While I don’t have direct construction tech experience, my 5 years developing scheduling/tracking software for supply chain companies involved solving similar challenges of complex project management and cross-departmental collaboration. I’m excited to apply my technical expertise and passion for optimization to the construction domain. I’m a quick learner and collaborator ready to immerse myself in Viewpoint’s innovative solutions.

3. How do you handle a stressful or high-pressure situation?

Prove you thrive under pressure with concrete examples. Show your approach to assessing the issue, tapping resources, collaborating with others, and managing stress in a constructive way. For example:

In a past role, we suddenly lost a team member a week before a major product release. I remained calm, collaborated with leadership to redistribute tasks, identified experts to consult, brought in extra support, and communicated transparently with stakeholders. While stressful, I focused my energy into driving progress. We ultimately released on time, proving that through determination, teamwork and leveraging all possible resources, high-pressure situations can be managed smoothly.

4. How do you prioritize tasks when everything is high priority?

Demonstrate your systematic approach to prioritizing, whether it’s using an Eisenhower Matrix, Agile, or another project management technique. Emphasize collaboration, communication, and adaptability. For example:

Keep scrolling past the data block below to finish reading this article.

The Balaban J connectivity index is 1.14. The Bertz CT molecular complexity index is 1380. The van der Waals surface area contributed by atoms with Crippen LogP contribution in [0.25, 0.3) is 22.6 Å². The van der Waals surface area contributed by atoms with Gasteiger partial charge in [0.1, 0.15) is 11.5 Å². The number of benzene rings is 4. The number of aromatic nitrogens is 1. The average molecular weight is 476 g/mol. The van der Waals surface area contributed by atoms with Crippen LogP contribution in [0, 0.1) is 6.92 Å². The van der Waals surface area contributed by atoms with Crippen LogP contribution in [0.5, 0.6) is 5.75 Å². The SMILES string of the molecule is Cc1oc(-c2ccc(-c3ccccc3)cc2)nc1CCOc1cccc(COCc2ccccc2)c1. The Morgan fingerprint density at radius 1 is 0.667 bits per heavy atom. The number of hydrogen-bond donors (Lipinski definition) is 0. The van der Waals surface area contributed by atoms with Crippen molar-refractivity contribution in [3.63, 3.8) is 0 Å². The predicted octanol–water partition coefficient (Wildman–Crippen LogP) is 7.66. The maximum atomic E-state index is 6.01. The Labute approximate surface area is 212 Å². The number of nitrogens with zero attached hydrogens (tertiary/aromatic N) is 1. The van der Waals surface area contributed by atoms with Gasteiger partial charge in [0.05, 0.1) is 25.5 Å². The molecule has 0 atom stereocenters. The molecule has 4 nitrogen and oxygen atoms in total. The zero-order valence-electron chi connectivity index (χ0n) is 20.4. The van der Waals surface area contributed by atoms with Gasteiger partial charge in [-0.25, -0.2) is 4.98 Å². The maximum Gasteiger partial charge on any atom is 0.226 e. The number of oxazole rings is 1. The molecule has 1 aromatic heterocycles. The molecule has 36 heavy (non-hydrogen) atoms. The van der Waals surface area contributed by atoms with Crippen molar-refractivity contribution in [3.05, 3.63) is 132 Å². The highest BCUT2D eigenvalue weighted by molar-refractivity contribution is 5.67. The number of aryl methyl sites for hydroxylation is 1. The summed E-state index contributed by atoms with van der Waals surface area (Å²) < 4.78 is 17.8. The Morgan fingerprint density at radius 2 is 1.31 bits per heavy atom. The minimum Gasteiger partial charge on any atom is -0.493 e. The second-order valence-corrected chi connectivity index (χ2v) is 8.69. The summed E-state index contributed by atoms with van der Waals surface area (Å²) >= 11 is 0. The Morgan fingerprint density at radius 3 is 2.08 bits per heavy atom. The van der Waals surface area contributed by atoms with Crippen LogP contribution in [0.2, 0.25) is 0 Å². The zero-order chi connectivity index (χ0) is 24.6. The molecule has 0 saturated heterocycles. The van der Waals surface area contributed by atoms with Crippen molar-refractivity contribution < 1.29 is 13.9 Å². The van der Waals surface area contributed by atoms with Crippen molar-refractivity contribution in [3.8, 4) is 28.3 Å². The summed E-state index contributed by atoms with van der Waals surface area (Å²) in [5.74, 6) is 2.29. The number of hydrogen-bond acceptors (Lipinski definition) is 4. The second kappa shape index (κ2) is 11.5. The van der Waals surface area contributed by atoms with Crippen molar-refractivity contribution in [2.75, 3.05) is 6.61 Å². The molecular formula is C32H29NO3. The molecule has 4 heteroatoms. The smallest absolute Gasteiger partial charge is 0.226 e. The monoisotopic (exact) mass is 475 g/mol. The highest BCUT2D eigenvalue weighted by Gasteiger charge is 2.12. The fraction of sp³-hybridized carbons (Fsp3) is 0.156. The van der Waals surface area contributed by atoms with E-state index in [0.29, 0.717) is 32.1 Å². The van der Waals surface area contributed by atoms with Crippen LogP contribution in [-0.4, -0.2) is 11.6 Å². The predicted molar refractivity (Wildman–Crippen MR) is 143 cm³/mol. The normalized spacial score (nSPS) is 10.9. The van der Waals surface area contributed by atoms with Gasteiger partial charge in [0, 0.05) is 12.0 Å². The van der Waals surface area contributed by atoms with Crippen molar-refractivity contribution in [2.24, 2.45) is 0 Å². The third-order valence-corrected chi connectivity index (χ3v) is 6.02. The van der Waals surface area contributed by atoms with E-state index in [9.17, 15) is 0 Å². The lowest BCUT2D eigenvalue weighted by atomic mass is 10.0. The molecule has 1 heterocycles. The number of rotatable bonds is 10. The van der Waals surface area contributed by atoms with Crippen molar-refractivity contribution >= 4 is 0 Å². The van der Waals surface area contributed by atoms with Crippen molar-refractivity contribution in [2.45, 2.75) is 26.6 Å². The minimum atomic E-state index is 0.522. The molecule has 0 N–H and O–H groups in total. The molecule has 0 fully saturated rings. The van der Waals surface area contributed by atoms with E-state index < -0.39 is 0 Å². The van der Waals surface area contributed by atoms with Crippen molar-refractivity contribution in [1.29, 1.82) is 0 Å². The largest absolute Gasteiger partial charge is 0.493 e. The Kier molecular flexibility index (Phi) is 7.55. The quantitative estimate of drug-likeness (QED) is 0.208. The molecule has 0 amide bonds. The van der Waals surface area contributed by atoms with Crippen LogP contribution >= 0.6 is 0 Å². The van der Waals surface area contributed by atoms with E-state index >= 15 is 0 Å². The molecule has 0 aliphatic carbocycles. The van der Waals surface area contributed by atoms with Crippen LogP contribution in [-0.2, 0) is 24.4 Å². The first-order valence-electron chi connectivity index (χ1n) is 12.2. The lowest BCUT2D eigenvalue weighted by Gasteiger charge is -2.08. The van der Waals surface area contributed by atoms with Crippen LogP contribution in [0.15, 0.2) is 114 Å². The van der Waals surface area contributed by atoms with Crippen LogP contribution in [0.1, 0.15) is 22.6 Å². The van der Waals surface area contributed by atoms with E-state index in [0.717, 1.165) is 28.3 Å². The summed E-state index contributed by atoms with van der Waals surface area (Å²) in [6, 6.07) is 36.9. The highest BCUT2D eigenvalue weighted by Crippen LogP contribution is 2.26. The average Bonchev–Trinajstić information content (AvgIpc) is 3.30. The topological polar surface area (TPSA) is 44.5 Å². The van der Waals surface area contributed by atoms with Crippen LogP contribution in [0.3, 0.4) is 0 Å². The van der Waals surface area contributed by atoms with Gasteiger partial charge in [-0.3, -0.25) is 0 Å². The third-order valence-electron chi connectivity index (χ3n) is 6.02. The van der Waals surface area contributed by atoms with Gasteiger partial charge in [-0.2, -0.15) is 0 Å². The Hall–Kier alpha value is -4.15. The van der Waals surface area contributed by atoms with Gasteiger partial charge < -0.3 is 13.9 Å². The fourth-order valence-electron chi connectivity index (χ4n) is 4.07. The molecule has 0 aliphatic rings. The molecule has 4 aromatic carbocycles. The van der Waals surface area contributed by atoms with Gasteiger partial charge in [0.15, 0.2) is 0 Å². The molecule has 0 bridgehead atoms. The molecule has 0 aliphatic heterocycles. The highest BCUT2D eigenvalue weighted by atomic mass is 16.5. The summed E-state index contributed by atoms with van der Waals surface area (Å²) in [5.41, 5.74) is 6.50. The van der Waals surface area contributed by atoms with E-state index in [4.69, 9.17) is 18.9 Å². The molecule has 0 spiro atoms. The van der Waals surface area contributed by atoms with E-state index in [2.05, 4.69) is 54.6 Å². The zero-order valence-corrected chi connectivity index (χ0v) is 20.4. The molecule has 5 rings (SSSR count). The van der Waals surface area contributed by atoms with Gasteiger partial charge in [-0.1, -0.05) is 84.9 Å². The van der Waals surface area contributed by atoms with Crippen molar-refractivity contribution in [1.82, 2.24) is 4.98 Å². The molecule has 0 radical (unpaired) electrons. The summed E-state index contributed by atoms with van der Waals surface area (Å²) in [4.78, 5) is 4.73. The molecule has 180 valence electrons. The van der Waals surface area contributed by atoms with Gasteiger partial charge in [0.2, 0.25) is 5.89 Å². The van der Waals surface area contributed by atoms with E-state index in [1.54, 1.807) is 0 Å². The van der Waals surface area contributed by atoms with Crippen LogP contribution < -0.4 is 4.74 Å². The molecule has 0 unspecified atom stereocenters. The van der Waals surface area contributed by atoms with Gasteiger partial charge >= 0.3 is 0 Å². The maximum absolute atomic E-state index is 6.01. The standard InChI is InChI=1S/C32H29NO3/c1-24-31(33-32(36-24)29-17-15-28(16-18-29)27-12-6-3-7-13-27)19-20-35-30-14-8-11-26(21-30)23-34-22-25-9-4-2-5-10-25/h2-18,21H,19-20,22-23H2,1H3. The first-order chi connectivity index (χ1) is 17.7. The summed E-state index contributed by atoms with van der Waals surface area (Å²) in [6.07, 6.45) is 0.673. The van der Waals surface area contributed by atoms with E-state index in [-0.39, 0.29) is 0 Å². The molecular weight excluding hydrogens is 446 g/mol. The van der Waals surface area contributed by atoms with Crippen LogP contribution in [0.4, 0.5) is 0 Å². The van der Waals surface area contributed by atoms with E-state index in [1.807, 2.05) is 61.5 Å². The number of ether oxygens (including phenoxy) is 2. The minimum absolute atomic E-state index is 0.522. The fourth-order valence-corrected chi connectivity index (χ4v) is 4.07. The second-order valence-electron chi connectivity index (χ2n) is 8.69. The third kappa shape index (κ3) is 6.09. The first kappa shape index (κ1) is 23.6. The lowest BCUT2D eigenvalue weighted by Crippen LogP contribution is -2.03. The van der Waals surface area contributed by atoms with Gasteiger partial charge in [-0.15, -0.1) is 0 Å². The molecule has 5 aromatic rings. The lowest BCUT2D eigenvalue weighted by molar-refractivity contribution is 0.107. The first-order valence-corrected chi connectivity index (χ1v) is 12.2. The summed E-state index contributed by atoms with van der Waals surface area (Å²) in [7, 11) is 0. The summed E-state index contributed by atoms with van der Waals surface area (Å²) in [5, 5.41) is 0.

I utilize Eisenhower’s Urgent-Important Principle coupled with Agile practices. First I categorize tasks based on urgency and impact. Then I collaborate closely with stakeholders and the team to align on priorities and ensure we’re focusing efforts on driving strategic objectives. Regular standups and reviews enable us to respond quickly if any realignment of resources or effort is needed. This adaptable approach has helped my teams navigate dynamic, fast-paced environments while delivering consistent results.

5. How do you resolve conflicts with team members or colleagues?

Show your conflict management skills by outlining a logical process focused on understanding all perspectives, finding common ground, and achieving a positive outcome. Use a real example if possible. For example:

When conflicts arise, I first seek to understand all sides of the issue through open communication. Finding the root cause allows me to identify solutions that take everyone’s needs into account. For instance, two engineers had disagreements over codereviews; through constructive discussion, we implemented more structured review timelines. This resolved the tension and increased efficiency. I coach my teams to perceive conflicts as collaboration opportunities, not confrontations. This principle has consistently led to positive resolutions.

6. Describe a time you successfully influenced someone to see things your way.